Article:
The FUTURE of work is about - "TRANSFORMING business by responding FASTER and more ACCURATELY to the UNPREDICTABILITY".

Shikha Sharma is a management graduate and has 12 + years of experience in Business HR Role. With a penchant for thinking out of box solutions and bridging gaps, she loves working on variety of projects. She keeps challenging herself by constantly reinventing and improving the way things are done.

She is a certified PAPI & Thomas International consultant/ practitioner and enjoys facilitating workshops. When she is not thinking of work, she is racing mini cars with her son.

Shikha is currently associated with Amdocs Limited, Pune (India) as HR Regional People Partner, she is also a member of ICC. So far, she has worked with Infosys Pune (India) and a CK Birla group manufacturing company.

Thank you, Shikha, for giving your valuable time to this interview. We look forward to your candid responses.

Let’s start!!!

As the first job holds a special memory, let’s discuss your first year at your first job. How was your experience? What were your expectations of your employer and your role? Were they all fulfilled? What didn’t coincide with your expectations? 

Thank you for this question. My first job was with a manufacturing set up. I was expected to support the HR function for their Pune unit. I was one of the few women employees around at the unit. Come to think of it, it could have been quite intimidating. As an Industry, specifically Manufacturing plants, are  evolving to become more women-centric and while it has progressed impressively in the last decade, the ecosystem in and around the work will also need a change to make the real impact.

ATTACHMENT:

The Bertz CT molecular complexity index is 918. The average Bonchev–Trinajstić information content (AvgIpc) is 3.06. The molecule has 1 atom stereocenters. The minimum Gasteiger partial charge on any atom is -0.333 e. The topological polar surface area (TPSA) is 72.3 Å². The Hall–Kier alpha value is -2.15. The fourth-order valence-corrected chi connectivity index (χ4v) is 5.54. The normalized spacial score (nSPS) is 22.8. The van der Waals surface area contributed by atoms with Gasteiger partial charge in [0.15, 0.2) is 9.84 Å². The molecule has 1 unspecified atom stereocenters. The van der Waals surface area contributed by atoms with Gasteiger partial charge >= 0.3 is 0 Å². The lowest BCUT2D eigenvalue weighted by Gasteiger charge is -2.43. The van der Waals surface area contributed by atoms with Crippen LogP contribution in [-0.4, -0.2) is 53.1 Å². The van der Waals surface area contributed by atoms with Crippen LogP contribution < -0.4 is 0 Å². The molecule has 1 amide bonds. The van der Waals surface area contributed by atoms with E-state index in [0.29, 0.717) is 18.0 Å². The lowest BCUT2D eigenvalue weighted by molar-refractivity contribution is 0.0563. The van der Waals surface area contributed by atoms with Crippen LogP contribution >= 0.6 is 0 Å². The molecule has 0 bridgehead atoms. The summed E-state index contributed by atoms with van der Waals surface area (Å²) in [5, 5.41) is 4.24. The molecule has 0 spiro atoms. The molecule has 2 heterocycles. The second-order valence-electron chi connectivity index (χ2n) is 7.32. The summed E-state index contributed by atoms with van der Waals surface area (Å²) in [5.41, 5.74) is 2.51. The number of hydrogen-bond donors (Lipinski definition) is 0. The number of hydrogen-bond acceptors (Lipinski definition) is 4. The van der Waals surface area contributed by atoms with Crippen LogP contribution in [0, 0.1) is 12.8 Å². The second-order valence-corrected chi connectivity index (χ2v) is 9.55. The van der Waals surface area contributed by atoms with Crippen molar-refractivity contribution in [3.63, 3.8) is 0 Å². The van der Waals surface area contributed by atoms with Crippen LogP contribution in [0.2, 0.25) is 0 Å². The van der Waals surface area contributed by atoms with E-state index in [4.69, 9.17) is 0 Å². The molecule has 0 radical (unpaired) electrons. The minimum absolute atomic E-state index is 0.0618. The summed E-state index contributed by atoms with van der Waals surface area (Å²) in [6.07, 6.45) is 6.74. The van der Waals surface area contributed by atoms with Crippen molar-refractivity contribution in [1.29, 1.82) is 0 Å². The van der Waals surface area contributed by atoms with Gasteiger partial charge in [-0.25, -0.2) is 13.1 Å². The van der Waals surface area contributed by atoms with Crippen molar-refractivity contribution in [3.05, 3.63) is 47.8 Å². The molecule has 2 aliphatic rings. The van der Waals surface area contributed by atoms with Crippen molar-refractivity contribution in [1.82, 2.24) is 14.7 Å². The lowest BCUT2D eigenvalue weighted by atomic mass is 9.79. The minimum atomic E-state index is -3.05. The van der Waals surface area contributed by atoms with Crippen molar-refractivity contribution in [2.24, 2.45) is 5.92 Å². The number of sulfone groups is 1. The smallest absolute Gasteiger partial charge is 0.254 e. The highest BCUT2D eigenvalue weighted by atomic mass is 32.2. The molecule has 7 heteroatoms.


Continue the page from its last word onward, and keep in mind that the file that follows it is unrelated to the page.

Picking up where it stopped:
Meeting deadlines in the initial days was overwhelming, as it would be with most. But overall, things were easier as we were a bunch of MBA grads joining in multiple streams and our daily chats in the cafeteria, corridors and bus drives to home and work helped in the settling in period. The Job was everything one can expect ... it had the leash of organizational constraints and the allowances of going the extra mile in bringing better ideas in doing the nuts and bolts.